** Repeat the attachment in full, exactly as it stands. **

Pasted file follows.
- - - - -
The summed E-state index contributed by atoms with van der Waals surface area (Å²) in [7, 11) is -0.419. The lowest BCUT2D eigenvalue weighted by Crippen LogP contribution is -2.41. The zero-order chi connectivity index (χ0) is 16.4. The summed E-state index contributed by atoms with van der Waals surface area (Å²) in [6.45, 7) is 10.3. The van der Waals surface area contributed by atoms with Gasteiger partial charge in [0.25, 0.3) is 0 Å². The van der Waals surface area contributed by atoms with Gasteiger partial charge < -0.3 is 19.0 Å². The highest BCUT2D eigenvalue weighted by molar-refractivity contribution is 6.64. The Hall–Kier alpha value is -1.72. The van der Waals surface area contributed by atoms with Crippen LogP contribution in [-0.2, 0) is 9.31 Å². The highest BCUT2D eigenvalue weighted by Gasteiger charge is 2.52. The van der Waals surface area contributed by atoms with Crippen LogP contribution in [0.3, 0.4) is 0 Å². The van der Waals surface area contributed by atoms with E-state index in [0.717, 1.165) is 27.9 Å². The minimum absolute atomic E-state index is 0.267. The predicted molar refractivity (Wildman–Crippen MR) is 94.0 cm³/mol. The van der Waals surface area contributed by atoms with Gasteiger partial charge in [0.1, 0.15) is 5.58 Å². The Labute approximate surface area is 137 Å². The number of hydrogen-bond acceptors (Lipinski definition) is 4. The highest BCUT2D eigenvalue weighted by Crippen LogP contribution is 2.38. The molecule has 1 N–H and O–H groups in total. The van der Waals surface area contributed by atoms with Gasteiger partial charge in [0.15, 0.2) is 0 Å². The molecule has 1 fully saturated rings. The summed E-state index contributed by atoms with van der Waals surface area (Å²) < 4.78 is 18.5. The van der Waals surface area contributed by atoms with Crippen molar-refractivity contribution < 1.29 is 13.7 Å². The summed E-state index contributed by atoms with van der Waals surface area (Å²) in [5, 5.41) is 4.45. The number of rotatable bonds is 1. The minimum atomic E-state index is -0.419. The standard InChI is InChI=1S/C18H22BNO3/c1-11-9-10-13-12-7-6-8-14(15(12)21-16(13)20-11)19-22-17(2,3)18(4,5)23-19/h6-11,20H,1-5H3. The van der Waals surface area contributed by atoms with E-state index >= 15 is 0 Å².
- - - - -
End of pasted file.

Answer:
The summed E-state index contributed by atoms with van der Waals surface area (Å²) in [7, 11) is -0.419. The lowest BCUT2D eigenvalue weighted by Crippen LogP contribution is -2.41. The zero-order chi connectivity index (χ0) is 16.4. The summed E-state index contributed by atoms with van der Waals surface area (Å²) in [6.45, 7) is 10.3. The van der Waals surface area contributed by atoms with Gasteiger partial charge in [0.25, 0.3) is 0 Å². The van der Waals surface area contributed by atoms with Gasteiger partial charge < -0.3 is 19.0 Å². The highest BCUT2D eigenvalue weighted by molar-refractivity contribution is 6.64. The Hall–Kier alpha value is -1.72. The van der Waals surface area contributed by atoms with Crippen LogP contribution in [-0.2, 0) is 9.31 Å². The highest BCUT2D eigenvalue weighted by Gasteiger charge is 2.52. The van der Waals surface area contributed by atoms with Crippen LogP contribution in [0.3, 0.4) is 0 Å². The van der Waals surface area contributed by atoms with E-state index in [0.717, 1.165) is 27.9 Å². The minimum absolute atomic E-state index is 0.267. The predicted molar refractivity (Wildman–Crippen MR) is 94.0 cm³/mol. The van der Waals surface area contributed by atoms with Gasteiger partial charge in [0.1, 0.15) is 5.58 Å². The Labute approximate surface area is 137 Å². The number of hydrogen-bond acceptors (Lipinski definition) is 4. The highest BCUT2D eigenvalue weighted by Crippen LogP contribution is 2.38. The molecule has 1 N–H and O–H groups in total. The van der Waals surface area contributed by atoms with Gasteiger partial charge in [0.15, 0.2) is 0 Å². The molecule has 1 fully saturated rings. The summed E-state index contributed by atoms with van der Waals surface area (Å²) < 4.78 is 18.5. The van der Waals surface area contributed by atoms with Crippen molar-refractivity contribution < 1.29 is 13.7 Å². The summed E-state index contributed by atoms with van der Waals surface area (Å²) in [5, 5.41) is 4.45. The number of rotatable bonds is 1. The minimum atomic E-state index is -0.419. The standard InChI is InChI=1S/C18H22BNO3/c1-11-9-10-13-12-7-6-8-14(15(12)21-16(13)20-11)19-22-17(2,3)18(4,5)23-19/h6-11,20H,1-5H3. The van der Waals surface area contributed by atoms with E-state index >= 15 is 0 Å².